PPG receives DOE award for their work on low-cost OLED lighting substrates

In January 2010, the DOE awarded $1.6 million to PPG Industries to develop "Low-Cost Integrated Substrate for OLED Lighting". This program is now finished and PPG has been recognized by the DOE for significant achievements in advancing OLED lighting technology. PPG was the only company honored in the OLED lighting area during the DOE 2013 SSL R&D workshop.

The team at PPG demonstrated a float glass-based integrated substrate with scalable light-extraction technologies and transparent conductive films for OLED lighting applications. This substrate may lead towards significant cost and performance advantages when compared to conventional indium tin oxide (ITO)-coated display-grade glass substrates.

Issey Miyake installs 99 Velve OLED panels at their JP Tower store

The Issey Miyake store at Tokyo's JP Tower has installed 99 Velve OLED panels in their handbag section. The panels are all 7x7 cm in size. It's not clear by the photo and the PR, but I guess that these panels keep changing their color (the Velve panels are the only color-tunable panels available today).

I'm guessing those are Verbatim's 2nd-Gen panels (as their 3rd-Gen ones aren't in production yet as far as I know).

OLED feud isn't over yet: LG now claims Samsung is illegally using its patents, wants to get paid

Samsung and LG have been fighting over OLED (and other technologies) patents for over a year, but in the last few weeks it was reported that the two companies agreed to resolve their OLED dispute outside of the court of law. Samsung Display's CEO even said the two companies are considering cross-licensing patents.

But this isn't going to be an easy reconciliation. Today LG Electronics is now accusing Samsung Electronics and Samsung Display of illegally using LG's technology, and demands payment from Samsung. LGE is also "doubtful" about SDC's decision to drop a patent suit against LG. LG wants to discuss the payment for these technologies. It's not clear which technolgoies LGE is referring to. We do know that LG claims that the eye-tracking technology Samsung included in the GS4 is patented.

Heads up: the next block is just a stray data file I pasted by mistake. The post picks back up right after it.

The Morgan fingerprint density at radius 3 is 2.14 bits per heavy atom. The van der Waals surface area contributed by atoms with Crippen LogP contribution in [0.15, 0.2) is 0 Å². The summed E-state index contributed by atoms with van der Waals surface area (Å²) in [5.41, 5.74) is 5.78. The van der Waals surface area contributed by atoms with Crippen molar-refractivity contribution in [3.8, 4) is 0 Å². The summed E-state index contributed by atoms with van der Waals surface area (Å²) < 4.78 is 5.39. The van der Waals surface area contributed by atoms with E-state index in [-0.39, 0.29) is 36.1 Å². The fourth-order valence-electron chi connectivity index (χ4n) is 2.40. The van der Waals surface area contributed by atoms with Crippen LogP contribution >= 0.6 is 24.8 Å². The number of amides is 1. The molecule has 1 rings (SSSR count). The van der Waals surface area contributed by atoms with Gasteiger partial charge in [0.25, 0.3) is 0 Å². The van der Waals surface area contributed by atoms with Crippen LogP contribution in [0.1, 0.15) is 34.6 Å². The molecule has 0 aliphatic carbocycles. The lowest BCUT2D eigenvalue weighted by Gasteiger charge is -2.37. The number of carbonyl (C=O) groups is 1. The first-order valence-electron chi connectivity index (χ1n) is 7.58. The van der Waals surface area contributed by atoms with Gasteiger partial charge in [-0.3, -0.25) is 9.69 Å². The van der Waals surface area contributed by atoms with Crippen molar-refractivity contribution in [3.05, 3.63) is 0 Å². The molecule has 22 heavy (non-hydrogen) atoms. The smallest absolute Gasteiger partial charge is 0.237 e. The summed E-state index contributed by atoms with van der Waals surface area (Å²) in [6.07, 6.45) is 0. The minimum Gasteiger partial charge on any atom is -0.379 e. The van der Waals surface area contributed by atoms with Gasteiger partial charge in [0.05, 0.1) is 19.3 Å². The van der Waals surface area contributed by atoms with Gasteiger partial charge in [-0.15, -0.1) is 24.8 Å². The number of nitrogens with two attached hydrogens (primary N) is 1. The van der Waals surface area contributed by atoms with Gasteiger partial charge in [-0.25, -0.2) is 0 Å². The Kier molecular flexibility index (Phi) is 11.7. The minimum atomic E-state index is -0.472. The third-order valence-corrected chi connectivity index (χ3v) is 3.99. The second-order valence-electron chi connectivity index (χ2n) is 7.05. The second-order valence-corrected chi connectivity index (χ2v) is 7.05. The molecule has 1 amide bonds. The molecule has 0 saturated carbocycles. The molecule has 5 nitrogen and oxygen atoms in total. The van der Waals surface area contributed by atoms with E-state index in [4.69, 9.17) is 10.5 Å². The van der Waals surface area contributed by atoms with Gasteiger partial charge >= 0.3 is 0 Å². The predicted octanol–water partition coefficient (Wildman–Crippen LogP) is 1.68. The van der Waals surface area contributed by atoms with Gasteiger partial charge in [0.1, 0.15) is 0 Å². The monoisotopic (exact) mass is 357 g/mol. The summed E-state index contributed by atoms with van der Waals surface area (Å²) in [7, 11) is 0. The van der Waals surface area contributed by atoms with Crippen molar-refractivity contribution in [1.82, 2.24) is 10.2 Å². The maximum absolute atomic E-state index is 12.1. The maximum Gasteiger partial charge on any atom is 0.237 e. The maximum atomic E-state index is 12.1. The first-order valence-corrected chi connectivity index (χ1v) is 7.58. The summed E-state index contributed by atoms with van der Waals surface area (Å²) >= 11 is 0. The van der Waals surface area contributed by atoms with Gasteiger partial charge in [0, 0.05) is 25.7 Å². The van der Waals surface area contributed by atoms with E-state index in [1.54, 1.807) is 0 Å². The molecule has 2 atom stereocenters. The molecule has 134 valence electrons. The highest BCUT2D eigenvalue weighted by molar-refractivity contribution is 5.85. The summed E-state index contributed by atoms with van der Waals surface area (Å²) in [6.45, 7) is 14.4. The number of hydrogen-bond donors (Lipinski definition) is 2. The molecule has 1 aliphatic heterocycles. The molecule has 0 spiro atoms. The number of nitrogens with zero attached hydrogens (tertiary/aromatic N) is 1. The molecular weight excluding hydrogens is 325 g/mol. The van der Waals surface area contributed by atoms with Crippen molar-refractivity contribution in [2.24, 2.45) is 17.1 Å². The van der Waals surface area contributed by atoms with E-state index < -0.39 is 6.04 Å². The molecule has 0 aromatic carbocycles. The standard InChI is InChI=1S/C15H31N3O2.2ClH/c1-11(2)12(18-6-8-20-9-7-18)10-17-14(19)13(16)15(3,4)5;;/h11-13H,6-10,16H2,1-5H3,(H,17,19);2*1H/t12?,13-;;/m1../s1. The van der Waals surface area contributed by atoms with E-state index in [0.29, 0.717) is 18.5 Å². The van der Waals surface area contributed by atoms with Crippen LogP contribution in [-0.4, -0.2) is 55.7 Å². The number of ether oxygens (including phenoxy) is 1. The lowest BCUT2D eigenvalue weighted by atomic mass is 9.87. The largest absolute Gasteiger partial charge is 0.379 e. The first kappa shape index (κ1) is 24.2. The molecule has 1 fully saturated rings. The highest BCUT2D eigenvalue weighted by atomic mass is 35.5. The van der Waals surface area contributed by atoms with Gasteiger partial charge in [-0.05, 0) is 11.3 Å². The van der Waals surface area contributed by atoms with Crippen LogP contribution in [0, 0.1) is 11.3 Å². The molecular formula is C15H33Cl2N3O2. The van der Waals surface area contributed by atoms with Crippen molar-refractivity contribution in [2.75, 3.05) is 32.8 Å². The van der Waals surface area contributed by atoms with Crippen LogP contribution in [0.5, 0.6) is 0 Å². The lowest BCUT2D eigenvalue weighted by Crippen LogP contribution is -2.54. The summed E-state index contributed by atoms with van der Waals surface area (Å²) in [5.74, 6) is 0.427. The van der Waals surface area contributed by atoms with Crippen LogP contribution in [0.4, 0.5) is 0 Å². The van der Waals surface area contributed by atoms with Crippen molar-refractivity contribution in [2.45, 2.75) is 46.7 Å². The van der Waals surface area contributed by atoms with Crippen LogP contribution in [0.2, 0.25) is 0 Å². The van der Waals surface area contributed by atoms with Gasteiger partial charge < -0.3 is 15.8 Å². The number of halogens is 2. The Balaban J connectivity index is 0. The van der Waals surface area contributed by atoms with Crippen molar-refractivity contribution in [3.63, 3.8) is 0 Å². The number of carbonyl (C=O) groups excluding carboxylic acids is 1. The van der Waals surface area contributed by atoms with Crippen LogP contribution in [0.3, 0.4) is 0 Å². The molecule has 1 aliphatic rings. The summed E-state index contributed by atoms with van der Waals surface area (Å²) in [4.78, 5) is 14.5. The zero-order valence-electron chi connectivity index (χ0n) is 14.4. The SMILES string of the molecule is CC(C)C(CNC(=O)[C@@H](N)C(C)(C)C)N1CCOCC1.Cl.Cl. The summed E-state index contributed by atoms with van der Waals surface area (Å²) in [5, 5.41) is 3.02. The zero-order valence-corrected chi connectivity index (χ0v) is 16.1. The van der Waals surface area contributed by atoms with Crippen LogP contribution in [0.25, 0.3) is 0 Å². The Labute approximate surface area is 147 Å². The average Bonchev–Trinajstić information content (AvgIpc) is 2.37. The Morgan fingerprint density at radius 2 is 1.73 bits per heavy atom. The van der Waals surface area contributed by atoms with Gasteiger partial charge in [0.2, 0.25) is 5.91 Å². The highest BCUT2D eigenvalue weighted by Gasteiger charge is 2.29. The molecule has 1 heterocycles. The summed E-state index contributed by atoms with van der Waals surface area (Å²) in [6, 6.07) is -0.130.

UK retailer says Galaxy S4 pre-orders are up 446% compared to the S3

According to UK Carphone Warehouse, the GS4 is going to be very popular - in the first 3 days of offering pre-orders, there were 446% more pre-registrations than with the GS3 - the most popular Android phone ever. CW's COO says that the S4 "is the one to watch for 2013".

The GS4 features a 4.99" Full-HD (1920x1280, 441 PPI) Super AMOLED display, an Octacore 1.6Ghz Exynos CPU (some models use a Quadcore 1.9Ghz Qualcomm CPU), 2GB of memory, 13 mp camera and a 2,600mAh battery - all this while being a smaller and lighter than the GS3. The GS4 includes a lot of new software features and special UI controls, include the Adapt Display which allows extensive display calibration adjustments.

Reports say Doosan to acquire Novaled for $270-360 million

Update: Doosan announced that it decided not to acquire Novaled.

According to Reuters, Korea's Doosan is going to acquire Novaled, for $270-360 million. The deal is not final, but we hear that they expect to finalize it and announce it as soon as next month. A year ago Novaled announced plans for an IPO on the NASDAQ with an aim to raise $200 million, but indeed it's been a while since we heard any news on the IPO.

In 2011, Novaled reported €17.4 in revenues and a profit of €1.2 million. It is estimated that sales in 2012 were about the same with a higher profit of over €3 million. Obviously they expect sales and revenues to increase sharply in coming years as the OLED display (and perhaps lighting) market takes off. Novaled supplies OLED materials to both Samsung and LG Display, and in fact an industry insider once told me that "everybody uses Novaled's materials".

Cambridge Isotope Laboratories - Deutreated Reagents and High-Purity Gases for OLEDsCambridge Isotope Laboratories - Deutreated Reagents and High-Purity Gases for OLEDs